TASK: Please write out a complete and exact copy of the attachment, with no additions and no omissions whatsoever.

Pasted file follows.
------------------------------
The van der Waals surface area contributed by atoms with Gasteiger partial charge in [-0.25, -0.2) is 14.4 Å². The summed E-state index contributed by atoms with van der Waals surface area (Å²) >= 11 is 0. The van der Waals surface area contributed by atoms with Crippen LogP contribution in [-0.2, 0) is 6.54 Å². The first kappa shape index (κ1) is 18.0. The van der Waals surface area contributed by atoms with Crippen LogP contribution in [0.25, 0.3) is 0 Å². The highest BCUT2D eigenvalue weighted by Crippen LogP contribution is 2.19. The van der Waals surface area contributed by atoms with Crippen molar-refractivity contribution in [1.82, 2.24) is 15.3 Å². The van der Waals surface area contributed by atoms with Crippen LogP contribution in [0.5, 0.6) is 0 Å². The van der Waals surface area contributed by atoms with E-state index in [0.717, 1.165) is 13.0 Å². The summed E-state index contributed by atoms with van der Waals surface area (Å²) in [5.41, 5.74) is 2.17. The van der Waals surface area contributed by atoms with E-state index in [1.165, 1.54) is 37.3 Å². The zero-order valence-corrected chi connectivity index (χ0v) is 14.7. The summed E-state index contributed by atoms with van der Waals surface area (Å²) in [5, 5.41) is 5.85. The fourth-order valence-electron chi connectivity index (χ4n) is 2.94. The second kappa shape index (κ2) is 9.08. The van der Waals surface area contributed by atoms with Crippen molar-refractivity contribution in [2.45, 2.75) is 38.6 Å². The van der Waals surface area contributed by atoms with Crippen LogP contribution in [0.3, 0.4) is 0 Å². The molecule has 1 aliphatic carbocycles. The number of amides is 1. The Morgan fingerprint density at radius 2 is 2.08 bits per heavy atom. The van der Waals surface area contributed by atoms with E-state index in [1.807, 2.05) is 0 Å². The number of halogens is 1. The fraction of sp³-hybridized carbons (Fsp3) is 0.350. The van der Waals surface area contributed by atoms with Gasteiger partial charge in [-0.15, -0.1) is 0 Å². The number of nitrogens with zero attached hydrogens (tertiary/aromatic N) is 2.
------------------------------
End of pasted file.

The van der Waals surface area contributed by atoms with Gasteiger partial charge in [-0.25, -0.2) is 14.4 Å². The summed E-state index contributed by atoms with van der Waals surface area (Å²) >= 11 is 0. The van der Waals surface area contributed by atoms with Crippen LogP contribution in [-0.2, 0) is 6.54 Å². The first kappa shape index (κ1) is 18.0. The van der Waals surface area contributed by atoms with Crippen LogP contribution in [0.25, 0.3) is 0 Å². The highest BCUT2D eigenvalue weighted by Crippen LogP contribution is 2.19. The van der Waals surface area contributed by atoms with Crippen molar-refractivity contribution in [1.82, 2.24) is 15.3 Å². The van der Waals surface area contributed by atoms with Crippen LogP contribution in [0.5, 0.6) is 0 Å². The van der Waals surface area contributed by atoms with E-state index in [0.717, 1.165) is 13.0 Å². The summed E-state index contributed by atoms with van der Waals surface area (Å²) in [5.41, 5.74) is 2.17. The van der Waals surface area contributed by atoms with E-state index in [1.165, 1.54) is 37.3 Å². The zero-order valence-corrected chi connectivity index (χ0v) is 14.7. The summed E-state index contributed by atoms with van der Waals surface area (Å²) in [5, 5.41) is 5.85. The fourth-order valence-electron chi connectivity index (χ4n) is 2.94. The second kappa shape index (κ2) is 9.08. The van der Waals surface area contributed by atoms with Crippen molar-refractivity contribution in [2.45, 2.75) is 38.6 Å². The van der Waals surface area contributed by atoms with Crippen LogP contribution in [0.3, 0.4) is 0 Å². The molecule has 1 aliphatic carbocycles. The number of amides is 1. The Morgan fingerprint density at radius 2 is 2.08 bits per heavy atom. The van der Waals surface area contributed by atoms with E-state index in [1.807, 2.05) is 0 Å². The number of halogens is 1. The fraction of sp³-hybridized carbons (Fsp3) is 0.350. The van der Waals surface area contributed by atoms with Gasteiger partial charge in [-0.15, -0.1) is 0 Å². The number of nitrogens with zero attached hydrogens (tertiary/aromatic N) is 2.